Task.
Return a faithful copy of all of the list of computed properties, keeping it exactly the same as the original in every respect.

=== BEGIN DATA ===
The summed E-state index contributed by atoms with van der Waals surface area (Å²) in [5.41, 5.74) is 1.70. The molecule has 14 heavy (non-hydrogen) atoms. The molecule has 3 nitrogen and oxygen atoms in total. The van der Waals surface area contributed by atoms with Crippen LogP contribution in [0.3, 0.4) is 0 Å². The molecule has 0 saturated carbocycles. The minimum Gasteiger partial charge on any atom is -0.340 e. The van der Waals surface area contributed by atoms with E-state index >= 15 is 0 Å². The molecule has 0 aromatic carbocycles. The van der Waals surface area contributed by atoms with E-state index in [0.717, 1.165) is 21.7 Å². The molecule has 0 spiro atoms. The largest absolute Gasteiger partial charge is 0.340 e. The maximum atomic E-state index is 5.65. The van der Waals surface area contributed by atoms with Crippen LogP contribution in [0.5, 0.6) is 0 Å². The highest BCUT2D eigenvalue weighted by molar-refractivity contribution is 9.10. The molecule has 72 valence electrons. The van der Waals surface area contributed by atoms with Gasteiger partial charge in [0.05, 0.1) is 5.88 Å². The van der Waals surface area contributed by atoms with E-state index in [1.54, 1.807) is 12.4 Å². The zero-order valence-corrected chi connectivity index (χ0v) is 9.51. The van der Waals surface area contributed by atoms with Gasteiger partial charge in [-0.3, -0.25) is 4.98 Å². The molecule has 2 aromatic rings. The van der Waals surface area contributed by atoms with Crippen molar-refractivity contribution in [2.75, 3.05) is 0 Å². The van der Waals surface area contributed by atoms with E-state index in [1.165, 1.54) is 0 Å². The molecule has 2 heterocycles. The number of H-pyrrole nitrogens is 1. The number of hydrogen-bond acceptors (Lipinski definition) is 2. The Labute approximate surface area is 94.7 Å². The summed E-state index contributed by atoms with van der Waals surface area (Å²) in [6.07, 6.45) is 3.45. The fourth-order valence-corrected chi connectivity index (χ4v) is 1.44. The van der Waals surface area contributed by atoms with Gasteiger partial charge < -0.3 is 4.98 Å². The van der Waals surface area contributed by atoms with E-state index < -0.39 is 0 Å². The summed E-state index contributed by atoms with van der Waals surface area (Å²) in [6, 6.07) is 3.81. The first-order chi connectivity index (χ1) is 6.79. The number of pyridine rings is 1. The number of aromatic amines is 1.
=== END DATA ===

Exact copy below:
The summed E-state index contributed by atoms with van der Waals surface area (Å²) in [5.41, 5.74) is 1.70. The molecule has 14 heavy (non-hydrogen) atoms. The molecule has 3 nitrogen and oxygen atoms in total. The van der Waals surface area contributed by atoms with Crippen LogP contribution in [0.3, 0.4) is 0 Å². The molecule has 0 saturated carbocycles. The minimum Gasteiger partial charge on any atom is -0.340 e. The van der Waals surface area contributed by atoms with E-state index >= 15 is 0 Å². The molecule has 0 aromatic carbocycles. The van der Waals surface area contributed by atoms with E-state index in [0.717, 1.165) is 21.7 Å². The molecule has 0 spiro atoms. The largest absolute Gasteiger partial charge is 0.340 e. The maximum atomic E-state index is 5.65. The van der Waals surface area contributed by atoms with Crippen LogP contribution in [0.5, 0.6) is 0 Å². The highest BCUT2D eigenvalue weighted by molar-refractivity contribution is 9.10. The molecule has 72 valence electrons. The van der Waals surface area contributed by atoms with Gasteiger partial charge in [0.05, 0.1) is 5.88 Å². The van der Waals surface area contributed by atoms with E-state index in [1.54, 1.807) is 12.4 Å². The zero-order valence-corrected chi connectivity index (χ0v) is 9.51. The van der Waals surface area contributed by atoms with Gasteiger partial charge in [-0.3, -0.25) is 4.98 Å². The molecule has 2 aromatic rings. The van der Waals surface area contributed by atoms with Crippen molar-refractivity contribution in [2.75, 3.05) is 0 Å². The van der Waals surface area contributed by atoms with E-state index in [1.165, 1.54) is 0 Å². The molecule has 2 heterocycles. The number of H-pyrrole nitrogens is 1. The number of hydrogen-bond acceptors (Lipinski definition) is 2. The Labute approximate surface area is 94.7 Å². The summed E-state index contributed by atoms with van der Waals surface area (Å²) in [6.07, 6.45) is 3.45. The fourth-order valence-corrected chi connectivity index (χ4v) is 1.44. The van der Waals surface area contributed by atoms with Gasteiger partial charge < -0.3 is 4.98 Å². The van der Waals surface area contributed by atoms with E-state index < -0.39 is 0 Å². The summed E-state index contributed by atoms with van der Waals surface area (Å²) in [6, 6.07) is 3.81. The first-order chi connectivity index (χ1) is 6.79. The number of pyridine rings is 1. The number of aromatic amines is 1.